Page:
Executive Director Blog

A Shared Love for North American Missions

I love the WMU building! When you walk in the front door, you know immediately who we are and why we exist. You are greeted with a beautifully crafted bronze replica of the world, and farther down the hallway you see a mural with the faces of the peoples of the world. All around you are artifacts emulating the culture and diversity of our world.

Many of our artifacts are gifts from missionaries and friends of missions who served as partners with WMU. One of those is the North American Mission Board (NAMB). Begun in 1845 as the Board of Domestic Missions and later the Home Mission Board, NAMB shared with WMU a love for missionaries serving in our nation and its surrounding territories.

We recently received some very special gifts from NAMB. One is the armoire belonging to Annie Armstrong, a welcomed addition to our Annie Armstrong collection. The other item is the desk of former secretary of the Home Mission Board Isaac Tichenor. Receiving this gift prompted me to dig a little deeper into the life of this great Southern Baptist leader.

Start Something New

I love wandering through bookstores when I have free time. While I have a Kindle and a tablet for reading when I fly on airplanes, I really prefer a real book. I love the feel and smell of a new book and the comfort it brings as my mind is transported wherever the book takes me.

I especially love missionary biographies like Both Feet In by Bud Fray and A Thousand Times Yes by Wana Ann Fort. Books like these provide deeper insight into the life and calling of missionaries and inspire us to lead and participate in missions with passion as well as knowledge. Their stories challenge us to commit our very best to the calling God has given us to live a missional life.

No Turning Back

Both Feet In Book Cover

In his book Both Feet In, retired missionary Dr. Bud Fray references an old African proverb that says: “Only a fool tests the depth of the water with both feet.” It’s like testing the temperature of the pool water before you jump in; we stick our toe in first and if it’s too cold we have the option of pulling back. Once we jump in with both feet we are committed . . . and we better know how to swim!

After serving 28 years among the people of Zimbabwe and South Africa, Bud and his wife, Jane, know firsthand what the African people mean by this proverb. The African peoples’ life experiences taught them to tread cautiously before committing to something. They worshipped many different gods and held many beliefs that were contrary to the gospel. So when confronted with the truths of the Bible, they hesitated to commit to the one true God of Scripture. Carefully and wisely, missionaries like Bud taught them to weigh all the consequences and then, when they were ready and totally committed to Jesus’ teaching, put both feet in, knowing there is no turning back.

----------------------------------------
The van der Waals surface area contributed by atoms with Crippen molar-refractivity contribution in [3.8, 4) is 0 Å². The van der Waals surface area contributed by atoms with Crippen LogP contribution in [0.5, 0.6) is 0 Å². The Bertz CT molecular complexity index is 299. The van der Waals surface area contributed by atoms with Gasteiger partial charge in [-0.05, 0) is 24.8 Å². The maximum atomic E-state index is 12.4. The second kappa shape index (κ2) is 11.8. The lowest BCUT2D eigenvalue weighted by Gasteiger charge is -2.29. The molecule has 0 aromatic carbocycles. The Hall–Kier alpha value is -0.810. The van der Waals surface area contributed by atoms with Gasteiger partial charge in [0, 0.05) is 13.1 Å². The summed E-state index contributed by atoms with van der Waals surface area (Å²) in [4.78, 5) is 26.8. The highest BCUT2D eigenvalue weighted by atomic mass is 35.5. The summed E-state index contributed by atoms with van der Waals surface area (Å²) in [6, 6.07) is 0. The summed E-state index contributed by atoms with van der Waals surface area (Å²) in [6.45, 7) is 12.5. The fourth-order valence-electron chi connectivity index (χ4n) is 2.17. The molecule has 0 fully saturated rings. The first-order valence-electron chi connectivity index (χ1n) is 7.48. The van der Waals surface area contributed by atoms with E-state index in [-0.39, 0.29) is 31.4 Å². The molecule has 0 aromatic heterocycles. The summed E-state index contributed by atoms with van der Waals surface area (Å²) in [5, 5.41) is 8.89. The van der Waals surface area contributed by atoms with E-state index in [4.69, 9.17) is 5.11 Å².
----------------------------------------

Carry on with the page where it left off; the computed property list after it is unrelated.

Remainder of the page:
Our Proactive Response Matters

The first week in December is a special time with the International Mission Study, prayer experiences during the Week of Prayer for International Missions, and giving to the Lottie Moon Christmas Offering as highlights of the Christmas season for many of us.

This year, however, comes with a note of sadness. For the first time in many years, missionaries over the age of 50 with five years’ experience are being asked to consider voluntary retirement due to a financial shortage at the International Mission Board. This situation did not happen overnight. I’ve read many explanations and possible solutions such as a special offering or increased Cooperative Program giving so we can avoid bringing missionaries home. While both suggestions are good, it’s too late; retirement offers have been made and missionaries are making their decisions. The problem has existed for too long to find a quick solution. Ironically, the conclusion of the missionaries’ service will happen during December, the time we are all praying in earnest for them and the people they serve. It certainly adds a new dimension to our praying this year.

An Opportunity to Develop

Develop WMU online training

Author John Maxwell wrote, “Everything rises and falls on leadership.” I believe this is so true. In recent months, I have written From Missionary Ridge articles about 2015 being a year to focus on equipping missions leaders in the church. Through events in the Midwest and western regions and during the WMU® Missions Celebration and Annual Meeting this past June in Ohio, much attention was given through conferences to help missions leaders feel confident in their role of leading small groups of children, youth, or adults. The success of any program or event rises and falls on the quality of leadership that guides the effort. WMU has been blessed throughout our history with wonderful, enthusiastic leaders who make missions and missionaries come alive in the hearts and minds of those they lead, thus keeping the missions passion alive from generation to generation.